http://www.digitaljournal.com/life/health/probiotics-are-more-effective-in-conjunction-with-dairy/article/438981

Probiotics are more effective in conjunction with dairy

Posted Jul 21, 2015 by Tim Sandle
Probiotics are more effective when used in conjunction with dairy products compared with other foodstuffs or beverages, according to a new study. The study does have some limitations.
Russia on Friday launched a criminal investigation into breaches of hygiene at a cheese factory afte...
Russia on Friday launched a criminal investigation into breaches of hygiene at a cheese factory after footage of bare-chested workers bathing in vats of milk went viral on the Internet
Mychele Daniau, AFP/File
A probiotic is a live microorganism that, when consumed by a person over time, is considered to promote health benefits. This is an area of conflicting scientific research, with some arguing probiotics are effective and others arguing that the ingestion of small quantities of so-called "beneficial bacteria" is insufficient to promote alter the natural flora in the gut. Whichever argument wins out, some marketed probiotics are clearly not effective. Any claims for probiotics having an effect for anything outside of the gut should be treated with a dose of scepticism.
The best evidence relating to the use of probiotics is the prevention of antibiotic-associated diarrhoea (AAD), and here there are some studies that suggest a beneficial effect, albeit in some people more than others.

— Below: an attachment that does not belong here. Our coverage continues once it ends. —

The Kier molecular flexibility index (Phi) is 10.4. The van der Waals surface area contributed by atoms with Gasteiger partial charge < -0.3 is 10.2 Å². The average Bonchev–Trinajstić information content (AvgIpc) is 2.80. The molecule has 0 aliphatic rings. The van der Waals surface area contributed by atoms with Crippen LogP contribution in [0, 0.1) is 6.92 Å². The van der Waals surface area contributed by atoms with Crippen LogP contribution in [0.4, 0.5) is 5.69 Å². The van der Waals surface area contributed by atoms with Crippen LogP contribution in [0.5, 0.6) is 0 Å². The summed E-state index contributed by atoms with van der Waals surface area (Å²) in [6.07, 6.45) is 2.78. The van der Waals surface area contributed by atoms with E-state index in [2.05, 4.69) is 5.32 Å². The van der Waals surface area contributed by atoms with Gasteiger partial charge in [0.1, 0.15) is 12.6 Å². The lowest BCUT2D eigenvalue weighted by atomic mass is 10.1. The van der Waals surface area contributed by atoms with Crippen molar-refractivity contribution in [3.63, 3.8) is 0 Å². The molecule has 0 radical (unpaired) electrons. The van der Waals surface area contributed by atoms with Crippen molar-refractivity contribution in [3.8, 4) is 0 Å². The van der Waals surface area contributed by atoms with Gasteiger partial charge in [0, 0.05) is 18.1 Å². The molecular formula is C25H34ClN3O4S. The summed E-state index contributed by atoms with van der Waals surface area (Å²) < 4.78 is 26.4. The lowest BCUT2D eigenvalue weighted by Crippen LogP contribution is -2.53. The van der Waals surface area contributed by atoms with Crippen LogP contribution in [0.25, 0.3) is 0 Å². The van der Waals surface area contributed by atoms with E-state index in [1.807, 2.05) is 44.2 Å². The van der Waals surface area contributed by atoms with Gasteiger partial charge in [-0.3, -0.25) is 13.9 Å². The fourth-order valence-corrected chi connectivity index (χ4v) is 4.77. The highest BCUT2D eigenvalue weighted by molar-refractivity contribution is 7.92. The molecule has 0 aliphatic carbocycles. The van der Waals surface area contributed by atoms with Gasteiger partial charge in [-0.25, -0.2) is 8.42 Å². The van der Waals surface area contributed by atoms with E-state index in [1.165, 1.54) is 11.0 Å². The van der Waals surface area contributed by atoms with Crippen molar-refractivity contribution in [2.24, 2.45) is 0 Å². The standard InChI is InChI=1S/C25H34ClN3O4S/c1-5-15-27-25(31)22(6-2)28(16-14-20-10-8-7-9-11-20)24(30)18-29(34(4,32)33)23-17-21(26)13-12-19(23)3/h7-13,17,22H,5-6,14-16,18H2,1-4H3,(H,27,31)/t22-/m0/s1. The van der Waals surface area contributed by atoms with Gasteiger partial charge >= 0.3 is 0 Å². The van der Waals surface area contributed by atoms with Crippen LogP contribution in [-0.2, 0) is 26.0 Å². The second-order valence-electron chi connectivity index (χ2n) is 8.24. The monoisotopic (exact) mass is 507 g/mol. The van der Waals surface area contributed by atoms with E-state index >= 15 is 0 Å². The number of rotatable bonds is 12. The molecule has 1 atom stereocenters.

Putting aside the various claims about probiotics, it is understood that the way that the probiotic is taken into the body will influence how much of the live bacteria remains "active" once ingested. Here the type of food or drink appears to be influential.
In a study, University of California at Davis scientists investigated a probiotic strain called Lactobacillus casei BL23 in mice. The mice were rendered with colitis (inflammation of the colon.) It was found that mice who ingested the probiotic in milk had improved symptoms compared to those that were fed milk without the probiotic. Furthermore, the mice who consumed the probiotic in the milk did better when the probiotic was administered with a non-food pill.
The results infer that the food matrix is influential. However, the study only looked at a selective range of vehicles for the probiotic: milk or pill. The results were also conducted in an animal (mouse) and the results do not necessarily mean the same effect will be seen with a person.
The new research has been published in the journal Applied and Environmental Microbiology. The research is titled “Attenuation of colitis by Lactobacillus casei BL23 is dependent on the dairy delivery matrix.”